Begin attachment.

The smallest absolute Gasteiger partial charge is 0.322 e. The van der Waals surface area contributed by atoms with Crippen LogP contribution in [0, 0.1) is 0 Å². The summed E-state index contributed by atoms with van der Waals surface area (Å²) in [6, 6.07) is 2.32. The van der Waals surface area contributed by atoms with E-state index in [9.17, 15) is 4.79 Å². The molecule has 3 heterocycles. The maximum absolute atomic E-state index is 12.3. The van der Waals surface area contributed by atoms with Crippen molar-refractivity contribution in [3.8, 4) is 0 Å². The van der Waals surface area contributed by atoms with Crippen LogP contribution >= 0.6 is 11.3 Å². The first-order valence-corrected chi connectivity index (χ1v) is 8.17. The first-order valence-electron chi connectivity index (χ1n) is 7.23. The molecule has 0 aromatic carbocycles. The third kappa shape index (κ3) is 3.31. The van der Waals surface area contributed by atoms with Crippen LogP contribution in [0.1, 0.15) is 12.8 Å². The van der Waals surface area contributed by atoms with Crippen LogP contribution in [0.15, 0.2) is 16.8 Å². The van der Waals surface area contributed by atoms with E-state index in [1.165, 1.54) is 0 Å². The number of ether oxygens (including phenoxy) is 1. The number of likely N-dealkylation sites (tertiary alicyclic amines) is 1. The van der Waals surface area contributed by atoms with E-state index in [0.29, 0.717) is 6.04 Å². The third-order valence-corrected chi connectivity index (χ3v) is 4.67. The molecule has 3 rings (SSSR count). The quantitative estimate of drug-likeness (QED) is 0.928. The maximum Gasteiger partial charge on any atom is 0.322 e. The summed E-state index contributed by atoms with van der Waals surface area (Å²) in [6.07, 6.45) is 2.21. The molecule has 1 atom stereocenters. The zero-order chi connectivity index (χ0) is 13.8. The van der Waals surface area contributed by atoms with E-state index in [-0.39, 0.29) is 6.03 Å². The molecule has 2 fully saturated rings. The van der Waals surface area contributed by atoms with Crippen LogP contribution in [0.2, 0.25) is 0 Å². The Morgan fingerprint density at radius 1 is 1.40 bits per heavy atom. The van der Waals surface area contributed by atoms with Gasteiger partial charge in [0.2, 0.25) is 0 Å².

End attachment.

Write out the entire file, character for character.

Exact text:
The smallest absolute Gasteiger partial charge is 0.322 e. The van der Waals surface area contributed by atoms with Crippen LogP contribution in [0, 0.1) is 0 Å². The summed E-state index contributed by atoms with van der Waals surface area (Å²) in [6, 6.07) is 2.32. The van der Waals surface area contributed by atoms with E-state index in [9.17, 15) is 4.79 Å². The molecule has 3 heterocycles. The maximum absolute atomic E-state index is 12.3. The van der Waals surface area contributed by atoms with Crippen molar-refractivity contribution in [3.8, 4) is 0 Å². The van der Waals surface area contributed by atoms with Crippen LogP contribution >= 0.6 is 11.3 Å². The first-order valence-corrected chi connectivity index (χ1v) is 8.17. The first-order valence-electron chi connectivity index (χ1n) is 7.23. The molecule has 0 aromatic carbocycles. The third kappa shape index (κ3) is 3.31. The van der Waals surface area contributed by atoms with Crippen LogP contribution in [0.1, 0.15) is 12.8 Å². The van der Waals surface area contributed by atoms with Crippen LogP contribution in [0.15, 0.2) is 16.8 Å². The van der Waals surface area contributed by atoms with E-state index in [1.165, 1.54) is 0 Å². The number of ether oxygens (including phenoxy) is 1. The number of likely N-dealkylation sites (tertiary alicyclic amines) is 1. The van der Waals surface area contributed by atoms with E-state index in [0.29, 0.717) is 6.04 Å². The third-order valence-corrected chi connectivity index (χ3v) is 4.67. The molecule has 3 rings (SSSR count). The quantitative estimate of drug-likeness (QED) is 0.928. The maximum Gasteiger partial charge on any atom is 0.322 e. The summed E-state index contributed by atoms with van der Waals surface area (Å²) in [6.07, 6.45) is 2.21. The molecule has 1 atom stereocenters. The zero-order chi connectivity index (χ0) is 13.8. The van der Waals surface area contributed by atoms with E-state index in [-0.39, 0.29) is 6.03 Å². The molecule has 2 fully saturated rings. The van der Waals surface area contributed by atoms with Crippen LogP contribution in [0.2, 0.25) is 0 Å². The Morgan fingerprint density at radius 1 is 1.40 bits per heavy atom. The van der Waals surface area contributed by atoms with Gasteiger partial charge in [0.2, 0.25) is 0 Å².